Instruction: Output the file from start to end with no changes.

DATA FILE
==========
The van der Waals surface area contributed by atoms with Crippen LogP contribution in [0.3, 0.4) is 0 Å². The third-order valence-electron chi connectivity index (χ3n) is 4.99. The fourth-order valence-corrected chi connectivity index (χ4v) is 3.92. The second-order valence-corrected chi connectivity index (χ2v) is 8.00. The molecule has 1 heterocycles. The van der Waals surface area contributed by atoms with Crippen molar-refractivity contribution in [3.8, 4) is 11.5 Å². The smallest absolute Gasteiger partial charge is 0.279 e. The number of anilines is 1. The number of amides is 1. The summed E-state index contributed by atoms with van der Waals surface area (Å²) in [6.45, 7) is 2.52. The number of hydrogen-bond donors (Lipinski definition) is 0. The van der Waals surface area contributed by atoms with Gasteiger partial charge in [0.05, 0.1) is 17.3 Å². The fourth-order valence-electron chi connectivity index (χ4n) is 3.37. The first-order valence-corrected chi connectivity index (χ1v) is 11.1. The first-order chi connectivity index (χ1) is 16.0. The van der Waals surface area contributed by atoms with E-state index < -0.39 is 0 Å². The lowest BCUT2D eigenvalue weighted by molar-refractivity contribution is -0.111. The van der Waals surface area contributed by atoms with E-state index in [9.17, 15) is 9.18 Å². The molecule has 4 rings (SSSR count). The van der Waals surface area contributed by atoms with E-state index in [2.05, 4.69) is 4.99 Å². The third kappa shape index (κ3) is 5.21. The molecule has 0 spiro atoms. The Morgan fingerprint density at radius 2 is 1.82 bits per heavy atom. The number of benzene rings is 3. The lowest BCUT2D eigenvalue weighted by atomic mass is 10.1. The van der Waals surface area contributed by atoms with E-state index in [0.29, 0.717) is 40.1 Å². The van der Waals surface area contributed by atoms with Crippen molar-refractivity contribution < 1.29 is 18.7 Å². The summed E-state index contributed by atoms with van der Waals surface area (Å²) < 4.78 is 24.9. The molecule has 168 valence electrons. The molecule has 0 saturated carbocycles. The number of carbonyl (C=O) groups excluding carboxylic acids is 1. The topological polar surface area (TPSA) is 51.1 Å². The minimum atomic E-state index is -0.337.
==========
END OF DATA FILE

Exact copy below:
The van der Waals surface area contributed by atoms with Crippen LogP contribution in [0.3, 0.4) is 0 Å². The third-order valence-electron chi connectivity index (χ3n) is 4.99. The fourth-order valence-corrected chi connectivity index (χ4v) is 3.92. The second-order valence-corrected chi connectivity index (χ2v) is 8.00. The molecule has 1 heterocycles. The van der Waals surface area contributed by atoms with Crippen molar-refractivity contribution in [3.8, 4) is 11.5 Å². The smallest absolute Gasteiger partial charge is 0.279 e. The number of anilines is 1. The number of amides is 1. The summed E-state index contributed by atoms with van der Waals surface area (Å²) in [6.45, 7) is 2.52. The number of hydrogen-bond donors (Lipinski definition) is 0. The van der Waals surface area contributed by atoms with Gasteiger partial charge in [0.05, 0.1) is 17.3 Å². The fourth-order valence-electron chi connectivity index (χ4n) is 3.37. The first-order valence-corrected chi connectivity index (χ1v) is 11.1. The first-order chi connectivity index (χ1) is 16.0. The van der Waals surface area contributed by atoms with E-state index < -0.39 is 0 Å². The lowest BCUT2D eigenvalue weighted by molar-refractivity contribution is -0.111. The van der Waals surface area contributed by atoms with E-state index in [9.17, 15) is 9.18 Å². The molecule has 4 rings (SSSR count). The van der Waals surface area contributed by atoms with E-state index in [2.05, 4.69) is 4.99 Å². The third kappa shape index (κ3) is 5.21. The molecule has 0 spiro atoms. The Morgan fingerprint density at radius 2 is 1.82 bits per heavy atom. The number of benzene rings is 3. The lowest BCUT2D eigenvalue weighted by atomic mass is 10.1. The van der Waals surface area contributed by atoms with E-state index in [0.29, 0.717) is 40.1 Å². The van der Waals surface area contributed by atoms with Crippen molar-refractivity contribution < 1.29 is 18.7 Å². The summed E-state index contributed by atoms with van der Waals surface area (Å²) < 4.78 is 24.9. The molecule has 168 valence electrons. The molecule has 0 saturated carbocycles. The number of carbonyl (C=O) groups excluding carboxylic acids is 1. The topological polar surface area (TPSA) is 51.1 Å². The minimum atomic E-state index is -0.337.